Book of the Month: The Draft
Today I want to look at a book that for the most part flew under the radar. It received a review in Sports Illustrated after it came out in 2006, but it never reached bestseller status. The Draft by Pete Williams is an interesting book that more people should take a look at.
The Draft focuses in closely on the 2005 draft, telling the story from as many different sources and angles as possible. The book chapters alternate, some focusing on the NFL front office of the Atlanta Falcons, some dealing with specific draft entrants, and others covering the world of agents. The author dedicated a year to following these groups, and it gives a unique perspective. First, Williams reminds you how fluid draft status can be. In covering Chris Canty, a defensive end from Virginia, he was covering a likely first round draft pick. Then Canty blew out his knee in October, and he wrapped up by getting hit in the eye with a beer bottle in January. Because of this, Canty dropped to the Dallas Cowboys in the 4th Round. That cannot be predicted the summer before the draft.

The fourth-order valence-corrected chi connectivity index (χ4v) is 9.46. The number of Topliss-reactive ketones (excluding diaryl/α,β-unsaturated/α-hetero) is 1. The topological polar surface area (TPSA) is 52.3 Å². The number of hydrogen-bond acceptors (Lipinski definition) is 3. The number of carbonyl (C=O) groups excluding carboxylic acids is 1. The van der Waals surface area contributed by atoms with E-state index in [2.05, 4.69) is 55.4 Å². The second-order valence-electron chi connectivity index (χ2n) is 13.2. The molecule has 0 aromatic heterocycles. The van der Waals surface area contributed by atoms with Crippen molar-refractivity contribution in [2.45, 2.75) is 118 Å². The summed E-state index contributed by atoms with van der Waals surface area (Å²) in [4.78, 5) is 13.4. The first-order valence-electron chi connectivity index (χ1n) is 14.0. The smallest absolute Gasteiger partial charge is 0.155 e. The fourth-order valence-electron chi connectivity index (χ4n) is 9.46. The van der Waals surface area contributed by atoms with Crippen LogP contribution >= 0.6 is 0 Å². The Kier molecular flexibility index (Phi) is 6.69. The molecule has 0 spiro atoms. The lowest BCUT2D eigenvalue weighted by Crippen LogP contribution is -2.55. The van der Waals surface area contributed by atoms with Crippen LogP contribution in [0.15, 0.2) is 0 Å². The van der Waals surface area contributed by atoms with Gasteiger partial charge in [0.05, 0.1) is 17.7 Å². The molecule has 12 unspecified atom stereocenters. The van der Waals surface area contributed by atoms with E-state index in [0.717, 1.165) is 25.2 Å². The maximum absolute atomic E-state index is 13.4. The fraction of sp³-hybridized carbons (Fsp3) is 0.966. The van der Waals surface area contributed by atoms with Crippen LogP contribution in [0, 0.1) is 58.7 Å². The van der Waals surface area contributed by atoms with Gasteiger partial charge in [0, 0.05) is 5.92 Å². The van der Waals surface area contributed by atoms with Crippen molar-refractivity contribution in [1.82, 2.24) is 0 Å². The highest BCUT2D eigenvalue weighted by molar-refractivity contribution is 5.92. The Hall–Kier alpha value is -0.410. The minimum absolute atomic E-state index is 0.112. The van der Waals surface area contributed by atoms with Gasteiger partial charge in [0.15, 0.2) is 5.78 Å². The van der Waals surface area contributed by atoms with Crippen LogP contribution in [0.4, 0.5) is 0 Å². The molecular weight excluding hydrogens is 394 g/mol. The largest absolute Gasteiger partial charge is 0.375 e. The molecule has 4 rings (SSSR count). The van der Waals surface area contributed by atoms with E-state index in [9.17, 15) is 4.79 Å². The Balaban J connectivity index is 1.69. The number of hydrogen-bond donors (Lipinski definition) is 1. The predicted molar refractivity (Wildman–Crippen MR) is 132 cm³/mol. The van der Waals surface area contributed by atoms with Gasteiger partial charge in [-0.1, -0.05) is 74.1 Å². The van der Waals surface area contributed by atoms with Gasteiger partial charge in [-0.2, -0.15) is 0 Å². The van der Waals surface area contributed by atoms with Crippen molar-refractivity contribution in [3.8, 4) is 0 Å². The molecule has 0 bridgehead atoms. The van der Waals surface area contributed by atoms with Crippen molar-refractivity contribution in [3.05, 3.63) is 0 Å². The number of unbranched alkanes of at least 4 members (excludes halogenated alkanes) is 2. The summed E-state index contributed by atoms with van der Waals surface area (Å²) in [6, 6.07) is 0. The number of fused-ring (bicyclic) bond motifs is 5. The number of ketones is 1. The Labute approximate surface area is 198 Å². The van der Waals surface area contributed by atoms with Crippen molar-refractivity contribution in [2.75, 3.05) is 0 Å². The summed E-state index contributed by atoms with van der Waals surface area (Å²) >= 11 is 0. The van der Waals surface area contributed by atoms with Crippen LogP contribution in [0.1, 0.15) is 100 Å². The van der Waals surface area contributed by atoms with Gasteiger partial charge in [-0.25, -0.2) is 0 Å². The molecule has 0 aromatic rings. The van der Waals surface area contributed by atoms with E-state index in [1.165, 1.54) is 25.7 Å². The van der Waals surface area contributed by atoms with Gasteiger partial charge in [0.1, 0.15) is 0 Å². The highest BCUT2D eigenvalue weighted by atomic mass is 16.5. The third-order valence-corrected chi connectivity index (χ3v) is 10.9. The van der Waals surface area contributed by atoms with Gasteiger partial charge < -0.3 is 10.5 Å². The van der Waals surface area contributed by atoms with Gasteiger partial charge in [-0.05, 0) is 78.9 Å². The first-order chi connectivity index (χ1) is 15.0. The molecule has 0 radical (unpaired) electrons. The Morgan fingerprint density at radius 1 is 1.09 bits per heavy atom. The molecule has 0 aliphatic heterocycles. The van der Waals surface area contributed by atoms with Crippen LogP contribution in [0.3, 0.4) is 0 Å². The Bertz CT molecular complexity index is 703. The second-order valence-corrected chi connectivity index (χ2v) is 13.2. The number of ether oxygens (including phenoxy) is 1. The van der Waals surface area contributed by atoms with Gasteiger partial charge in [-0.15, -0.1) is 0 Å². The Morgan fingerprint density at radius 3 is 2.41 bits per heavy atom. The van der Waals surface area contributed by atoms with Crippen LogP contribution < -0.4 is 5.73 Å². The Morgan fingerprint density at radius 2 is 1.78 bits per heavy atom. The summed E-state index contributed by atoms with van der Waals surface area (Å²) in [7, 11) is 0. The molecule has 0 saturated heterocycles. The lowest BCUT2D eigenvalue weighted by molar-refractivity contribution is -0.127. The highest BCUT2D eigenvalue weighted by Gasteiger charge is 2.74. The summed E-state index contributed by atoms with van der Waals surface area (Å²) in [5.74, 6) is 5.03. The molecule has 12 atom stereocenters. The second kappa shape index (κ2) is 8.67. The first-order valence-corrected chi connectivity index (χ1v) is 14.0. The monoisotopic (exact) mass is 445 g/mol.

Second, Williams gives the draft a sense of history. He meticulously describes the creation of the draft in the 1930’s, with its origins in ensuring competitive balance and lowering players’ salaries (by decreasing competition over signing them.) He details where the draft combine came from, the nature of college’s pro days, the origins of player-agent relations, and the origin of $10,000 pre-combine training regimens. This puts the draft in its proper context. As the book makes clear, the draft is not simply a two-day event in April. It is the culmination of a more than year-long process of scouting, evaluation, training, planning, and effort. That year-long process, in turn, is the culmination of a decade-long process that created what is now a multi-million viewer television extravaganza on ESPN.
What does the book do poorly? If you are interested only in the world of first round draft picks, they get short shrift here. Williams gives some attention to Auburn running backs Ronnie Brown and Cadillac Williams, but they are distinctly away from the book’s focus. The book can also be repetitive. If you read an historical anecdote once, expect to see it again in a couple of chapters. Nevertheless, I would recommend the book for its wealth of information about all of the aspects of the draft process.
Finally, a bit of trivia. Who invented the 40-yard dash? Paul Brown. The innovator who invented the guard shuttle as a method of calling plays from the sideline figured that 40 yards was the max players would be expected to run on a normal play. Given that he began coaching in the world of single-platoon football, all of Brown’s players had to cover punts. On a punt, he expected players to have to run approximately 40 yards. The rest is history.